As the fiscal cliff…curb… slope…ravine… whatever… looms large, and calls increase to look to cutting or trimming tax deductibility of giving, I have found embedded in these “conversations” (often turning into diatribes) an undercurrent of judgement about what counts as having social impact. Which organizations “deserve” tax-advantaged status for donors because they do real good for society? What I have found is that these articles, posts and opinion pieces (here’s a link to just one of many) betray much more about the writer’s own philanthropic motivations – what do they consider valuable “social good”? – but also points to the dearth of good, common practice in how we measure social impact.
The “elder statesman” of this world is clearly Guidestar, that was founded to be the arbiter of good practice, setting standards for cost to raise a dollar, the percentage of budget dedicated to program, the main conduit to organization’s 990 form. What has ended up happening for so many is a massaging not of their programs but of how data will be reflected on the 990 to “rate” better in the Guidestar world. Additionally, there is no room in this world for organizations at different phases of their development – who need to invest more in infrastructure to get off the ground and do well as they do good. Does it benefit anyone to penalize organizations for wanting to create a solid foundation? Must we rush to throw programs out into the world, while keeping overhead painfully low?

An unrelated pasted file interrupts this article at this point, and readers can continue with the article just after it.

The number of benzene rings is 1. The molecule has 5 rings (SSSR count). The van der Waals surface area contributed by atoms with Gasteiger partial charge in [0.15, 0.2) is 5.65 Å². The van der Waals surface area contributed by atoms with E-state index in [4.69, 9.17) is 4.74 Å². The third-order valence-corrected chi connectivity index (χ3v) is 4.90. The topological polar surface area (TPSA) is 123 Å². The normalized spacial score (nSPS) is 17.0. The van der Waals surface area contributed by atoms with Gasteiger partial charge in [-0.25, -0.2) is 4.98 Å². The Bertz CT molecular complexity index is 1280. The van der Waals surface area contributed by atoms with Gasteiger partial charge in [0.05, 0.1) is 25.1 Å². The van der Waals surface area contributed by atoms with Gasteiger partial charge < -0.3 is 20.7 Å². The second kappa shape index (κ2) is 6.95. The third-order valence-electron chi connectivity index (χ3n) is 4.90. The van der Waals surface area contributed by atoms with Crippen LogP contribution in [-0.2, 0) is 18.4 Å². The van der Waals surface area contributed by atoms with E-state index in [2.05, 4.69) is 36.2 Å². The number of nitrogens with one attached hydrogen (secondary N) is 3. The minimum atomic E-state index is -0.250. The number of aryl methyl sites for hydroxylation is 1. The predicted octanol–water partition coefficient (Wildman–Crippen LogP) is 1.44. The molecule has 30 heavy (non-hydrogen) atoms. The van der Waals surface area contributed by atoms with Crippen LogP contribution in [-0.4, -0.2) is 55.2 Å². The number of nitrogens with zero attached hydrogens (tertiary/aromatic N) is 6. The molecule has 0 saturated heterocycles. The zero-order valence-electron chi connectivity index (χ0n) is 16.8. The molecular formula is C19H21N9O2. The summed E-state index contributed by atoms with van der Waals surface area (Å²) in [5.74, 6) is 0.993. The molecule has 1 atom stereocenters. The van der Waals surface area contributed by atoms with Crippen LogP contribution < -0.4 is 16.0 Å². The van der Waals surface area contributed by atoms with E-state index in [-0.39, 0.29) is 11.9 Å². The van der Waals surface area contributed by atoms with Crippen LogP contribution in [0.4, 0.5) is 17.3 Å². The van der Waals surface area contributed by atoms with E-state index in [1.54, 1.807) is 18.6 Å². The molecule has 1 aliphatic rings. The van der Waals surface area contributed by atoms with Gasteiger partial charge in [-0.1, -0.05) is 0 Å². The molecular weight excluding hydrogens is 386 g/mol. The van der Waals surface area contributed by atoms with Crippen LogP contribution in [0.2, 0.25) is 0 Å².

New player on the scene is GiveWell, that not only wants to help donors find high impact organizations but highlight those that are under-capitalized now. Admirable! I’m in. But, even a quick tour of this site finds that the folks at GiveWell – who are, to their credit, doing an enormous amount of research – have brought their own prejudices to the table about how work should be done, not just who is doing their work in their own sector well. Is it really true that those doing work to cure blindness are objectively more important and offer a higher return on investment than those training and deploying seeing eye dogs? Hogwash. Of course, this overlooks the fact that not all forms of blindness can be cured, and sets aside the increased earning power of those who are able to reach higher levels of integration and productive contribution into their community with a guiding eyes dog. This is but one example of the one-size-fits-all approach to how problems ought to be solved obscures what could be truly useful approach.
We can’t allow ourselves to be stymied by the fact that this is hard work, creating social impact take nuance, tremendous focus and strategic thought. I feel more Scrooge than like one of the Who’s down in Who-ville on this topic… Who is approaching this well? What is the way to solve this challenge more universally, so that when public arena needs us to stand up for our sector, we are well prepared to do so?